With your Razor Component page for ListMedia created, there are a few more setup steps that will need to be taken in order to display content from the ArtistSite database on it. First, you need to inject the WebApiDataService in order to access your API; And second, your Viewmodel needs to be able to retain this transferred data in memory.

Injecting the WebApiDataService
  1. Under the ViewModels folder of the .App project, open the BaseViewModel class, which your ListMediaViewModel inherited from.
  2. Within, add a public property of the interface of your WebApiDataService, with a name matching that of the implementation name
    • public IWebApiDataServiceAS WebApiDataServiceAS { get; set; }, if you used the same values in CodeGenHero.
  3. Above this Property, add the "Inject" attribute in brackets. This will let the dependency injection framework inject the Implementation you registered with it in the previous section.
    • [Inject]
    • From the namespace Microsoft.AspNetCore.Components

Using the WebApiDataService
  1. Back in your ListMediaViewModel, add an IList property of Medium, and a using statement for your DTO namepace.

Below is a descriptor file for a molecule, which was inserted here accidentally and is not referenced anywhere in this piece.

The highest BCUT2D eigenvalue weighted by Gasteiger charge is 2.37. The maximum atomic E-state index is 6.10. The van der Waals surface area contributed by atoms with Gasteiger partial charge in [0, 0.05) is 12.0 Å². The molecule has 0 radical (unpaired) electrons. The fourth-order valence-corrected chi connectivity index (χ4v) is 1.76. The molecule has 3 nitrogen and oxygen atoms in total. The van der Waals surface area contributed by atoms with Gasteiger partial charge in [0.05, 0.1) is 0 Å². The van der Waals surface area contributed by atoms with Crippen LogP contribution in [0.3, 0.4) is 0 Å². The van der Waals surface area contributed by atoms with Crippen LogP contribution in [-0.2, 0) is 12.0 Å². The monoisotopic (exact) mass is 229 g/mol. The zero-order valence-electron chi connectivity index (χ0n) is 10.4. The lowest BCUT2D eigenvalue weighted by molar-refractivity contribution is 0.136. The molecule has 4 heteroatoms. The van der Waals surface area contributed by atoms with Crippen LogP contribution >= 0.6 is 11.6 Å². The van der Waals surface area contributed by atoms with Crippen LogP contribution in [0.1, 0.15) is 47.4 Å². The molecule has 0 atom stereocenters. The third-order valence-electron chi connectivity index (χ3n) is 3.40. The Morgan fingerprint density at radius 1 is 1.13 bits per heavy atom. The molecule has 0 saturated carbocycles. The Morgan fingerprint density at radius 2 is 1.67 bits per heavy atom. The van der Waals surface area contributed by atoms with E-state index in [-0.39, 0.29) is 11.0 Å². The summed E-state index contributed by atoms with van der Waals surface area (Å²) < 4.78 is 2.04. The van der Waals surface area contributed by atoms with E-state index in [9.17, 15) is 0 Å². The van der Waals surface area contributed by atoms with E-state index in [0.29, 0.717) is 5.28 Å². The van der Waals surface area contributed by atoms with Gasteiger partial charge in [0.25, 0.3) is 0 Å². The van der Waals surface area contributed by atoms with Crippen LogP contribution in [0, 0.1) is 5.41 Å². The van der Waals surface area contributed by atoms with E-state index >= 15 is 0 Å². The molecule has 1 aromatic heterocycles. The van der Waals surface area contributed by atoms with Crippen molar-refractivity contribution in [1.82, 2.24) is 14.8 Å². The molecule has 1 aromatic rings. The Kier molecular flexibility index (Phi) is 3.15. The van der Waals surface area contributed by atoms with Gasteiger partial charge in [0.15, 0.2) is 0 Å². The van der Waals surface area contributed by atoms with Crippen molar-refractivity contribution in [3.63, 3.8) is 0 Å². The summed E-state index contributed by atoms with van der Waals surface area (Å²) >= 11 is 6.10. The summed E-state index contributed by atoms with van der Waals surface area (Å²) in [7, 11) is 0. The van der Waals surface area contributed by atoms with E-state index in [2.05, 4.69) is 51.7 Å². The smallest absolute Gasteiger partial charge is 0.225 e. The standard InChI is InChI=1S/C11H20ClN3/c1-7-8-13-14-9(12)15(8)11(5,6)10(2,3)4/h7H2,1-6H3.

2. Next, create this override method in your class - This hooks into the Razor Page Lifecycle, detailed in Microsoft's documentation here.
    • protected override async Task OnInitializedAsync()
    • This, as the name suggests, is an Async method ran when the component is initialized by the Razor view engine.
  3. Within that method, assign your Medium List property to equal an Awaited call to the method GetAllPagesMediaAsync from your WebApiDataService.
    • Media = await WebApiDataServiceAS.GetAllPagesMediaAsync();
  4. If desired, you can also add navigation breadcrumbs to your page, based off MudBlazor's breadcrumb framework, which we have done in our sample project.
  5. When you are done, your ViewModel class might look something like this:
Implementing the Page Markup

With your Viewmodel squared-away, you can now design your actual HTML page to consume data from your source database. We'll create a basic implementation here that quickly demonstrates the concept.

  1. Below your directives, add a Header to your page - This can be a standard HTML Header, or a MudBlazor text component set to a Header type. In that, give your page a name that describes it, like "Browse by Media".
    • <MudText Typo="Typo.h3">Browse by Media</MudText>